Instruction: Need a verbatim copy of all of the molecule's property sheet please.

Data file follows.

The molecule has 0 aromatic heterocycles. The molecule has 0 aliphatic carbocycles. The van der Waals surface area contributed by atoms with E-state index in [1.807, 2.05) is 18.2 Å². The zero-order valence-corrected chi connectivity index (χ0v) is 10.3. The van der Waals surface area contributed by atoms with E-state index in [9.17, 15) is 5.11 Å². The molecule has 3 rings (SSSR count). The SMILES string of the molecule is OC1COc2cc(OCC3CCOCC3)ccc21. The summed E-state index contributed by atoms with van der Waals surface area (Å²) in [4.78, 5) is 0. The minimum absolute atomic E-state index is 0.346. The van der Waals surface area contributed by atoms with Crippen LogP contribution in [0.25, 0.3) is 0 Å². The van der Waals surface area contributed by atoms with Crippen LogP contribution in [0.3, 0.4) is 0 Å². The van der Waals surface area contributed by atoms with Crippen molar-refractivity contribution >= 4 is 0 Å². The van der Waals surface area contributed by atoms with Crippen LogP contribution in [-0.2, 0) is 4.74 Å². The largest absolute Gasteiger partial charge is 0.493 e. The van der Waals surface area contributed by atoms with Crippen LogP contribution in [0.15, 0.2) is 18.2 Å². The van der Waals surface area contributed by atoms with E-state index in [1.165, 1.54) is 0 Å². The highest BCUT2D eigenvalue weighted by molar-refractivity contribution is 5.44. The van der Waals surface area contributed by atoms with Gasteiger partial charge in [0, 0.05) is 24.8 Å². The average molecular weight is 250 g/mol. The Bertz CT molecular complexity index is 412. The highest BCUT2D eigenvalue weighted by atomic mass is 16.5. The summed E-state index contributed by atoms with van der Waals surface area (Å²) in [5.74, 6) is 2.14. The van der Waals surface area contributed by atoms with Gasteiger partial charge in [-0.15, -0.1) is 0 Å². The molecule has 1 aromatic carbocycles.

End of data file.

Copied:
The molecule has 0 aromatic heterocycles. The molecule has 0 aliphatic carbocycles. The van der Waals surface area contributed by atoms with E-state index in [1.807, 2.05) is 18.2 Å². The zero-order valence-corrected chi connectivity index (χ0v) is 10.3. The van der Waals surface area contributed by atoms with E-state index in [9.17, 15) is 5.11 Å². The molecule has 3 rings (SSSR count). The SMILES string of the molecule is OC1COc2cc(OCC3CCOCC3)ccc21. The summed E-state index contributed by atoms with van der Waals surface area (Å²) in [4.78, 5) is 0. The minimum absolute atomic E-state index is 0.346. The van der Waals surface area contributed by atoms with Crippen LogP contribution in [0.25, 0.3) is 0 Å². The van der Waals surface area contributed by atoms with Crippen LogP contribution in [0.3, 0.4) is 0 Å². The van der Waals surface area contributed by atoms with Crippen molar-refractivity contribution >= 4 is 0 Å². The van der Waals surface area contributed by atoms with Crippen LogP contribution in [-0.2, 0) is 4.74 Å². The largest absolute Gasteiger partial charge is 0.493 e. The van der Waals surface area contributed by atoms with Crippen LogP contribution in [0.15, 0.2) is 18.2 Å². The van der Waals surface area contributed by atoms with E-state index in [1.165, 1.54) is 0 Å². The highest BCUT2D eigenvalue weighted by molar-refractivity contribution is 5.44. The van der Waals surface area contributed by atoms with Gasteiger partial charge in [0, 0.05) is 24.8 Å². The average molecular weight is 250 g/mol. The Bertz CT molecular complexity index is 412. The highest BCUT2D eigenvalue weighted by atomic mass is 16.5. The summed E-state index contributed by atoms with van der Waals surface area (Å²) in [5.74, 6) is 2.14. The van der Waals surface area contributed by atoms with Gasteiger partial charge in [-0.15, -0.1) is 0 Å². The molecule has 1 aromatic carbocycles.